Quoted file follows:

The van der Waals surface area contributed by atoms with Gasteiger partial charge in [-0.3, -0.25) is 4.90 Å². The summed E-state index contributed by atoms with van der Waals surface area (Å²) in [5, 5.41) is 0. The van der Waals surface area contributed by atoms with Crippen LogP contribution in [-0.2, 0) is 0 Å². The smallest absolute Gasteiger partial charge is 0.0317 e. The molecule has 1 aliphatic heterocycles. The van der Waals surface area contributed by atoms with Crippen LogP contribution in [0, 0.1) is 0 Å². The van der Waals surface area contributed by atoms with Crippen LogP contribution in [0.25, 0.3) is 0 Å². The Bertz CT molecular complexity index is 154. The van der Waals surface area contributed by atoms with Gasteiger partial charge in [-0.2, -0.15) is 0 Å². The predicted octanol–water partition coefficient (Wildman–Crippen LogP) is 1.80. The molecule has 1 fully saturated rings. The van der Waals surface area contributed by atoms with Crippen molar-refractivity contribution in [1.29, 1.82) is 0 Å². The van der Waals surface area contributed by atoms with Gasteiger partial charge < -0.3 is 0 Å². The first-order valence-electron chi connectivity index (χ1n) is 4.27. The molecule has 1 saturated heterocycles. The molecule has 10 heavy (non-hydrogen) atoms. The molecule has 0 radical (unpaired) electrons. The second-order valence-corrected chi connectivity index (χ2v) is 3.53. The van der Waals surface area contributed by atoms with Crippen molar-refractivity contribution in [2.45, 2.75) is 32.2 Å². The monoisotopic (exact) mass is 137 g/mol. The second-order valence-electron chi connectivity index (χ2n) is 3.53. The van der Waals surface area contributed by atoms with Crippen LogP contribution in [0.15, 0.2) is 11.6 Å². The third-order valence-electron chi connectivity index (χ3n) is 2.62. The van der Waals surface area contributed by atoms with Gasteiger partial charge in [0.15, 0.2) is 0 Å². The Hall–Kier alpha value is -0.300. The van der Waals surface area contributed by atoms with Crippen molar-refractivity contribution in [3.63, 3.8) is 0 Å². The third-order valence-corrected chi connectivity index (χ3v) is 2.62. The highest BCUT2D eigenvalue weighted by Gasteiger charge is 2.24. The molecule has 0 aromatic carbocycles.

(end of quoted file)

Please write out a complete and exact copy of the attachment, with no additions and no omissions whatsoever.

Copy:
The van der Waals surface area contributed by atoms with Gasteiger partial charge in [-0.3, -0.25) is 4.90 Å². The summed E-state index contributed by atoms with van der Waals surface area (Å²) in [5, 5.41) is 0. The van der Waals surface area contributed by atoms with Crippen LogP contribution in [-0.2, 0) is 0 Å². The smallest absolute Gasteiger partial charge is 0.0317 e. The molecule has 1 aliphatic heterocycles. The van der Waals surface area contributed by atoms with Crippen LogP contribution in [0, 0.1) is 0 Å². The van der Waals surface area contributed by atoms with Crippen LogP contribution in [0.25, 0.3) is 0 Å². The Bertz CT molecular complexity index is 154. The van der Waals surface area contributed by atoms with Gasteiger partial charge in [-0.2, -0.15) is 0 Å². The predicted octanol–water partition coefficient (Wildman–Crippen LogP) is 1.80. The molecule has 1 fully saturated rings. The van der Waals surface area contributed by atoms with Crippen molar-refractivity contribution in [1.29, 1.82) is 0 Å². The van der Waals surface area contributed by atoms with Gasteiger partial charge < -0.3 is 0 Å². The first-order valence-electron chi connectivity index (χ1n) is 4.27. The molecule has 1 saturated heterocycles. The molecule has 10 heavy (non-hydrogen) atoms. The molecule has 0 radical (unpaired) electrons. The second-order valence-corrected chi connectivity index (χ2v) is 3.53. The van der Waals surface area contributed by atoms with Crippen molar-refractivity contribution in [2.45, 2.75) is 32.2 Å². The monoisotopic (exact) mass is 137 g/mol. The second-order valence-electron chi connectivity index (χ2n) is 3.53. The van der Waals surface area contributed by atoms with Crippen LogP contribution in [0.15, 0.2) is 11.6 Å². The third-order valence-electron chi connectivity index (χ3n) is 2.62. The van der Waals surface area contributed by atoms with Gasteiger partial charge in [0.15, 0.2) is 0 Å². The Hall–Kier alpha value is -0.300. The van der Waals surface area contributed by atoms with Crippen molar-refractivity contribution in [3.63, 3.8) is 0 Å². The third-order valence-corrected chi connectivity index (χ3v) is 2.62. The highest BCUT2D eigenvalue weighted by Gasteiger charge is 2.24. The molecule has 0 aromatic carbocycles.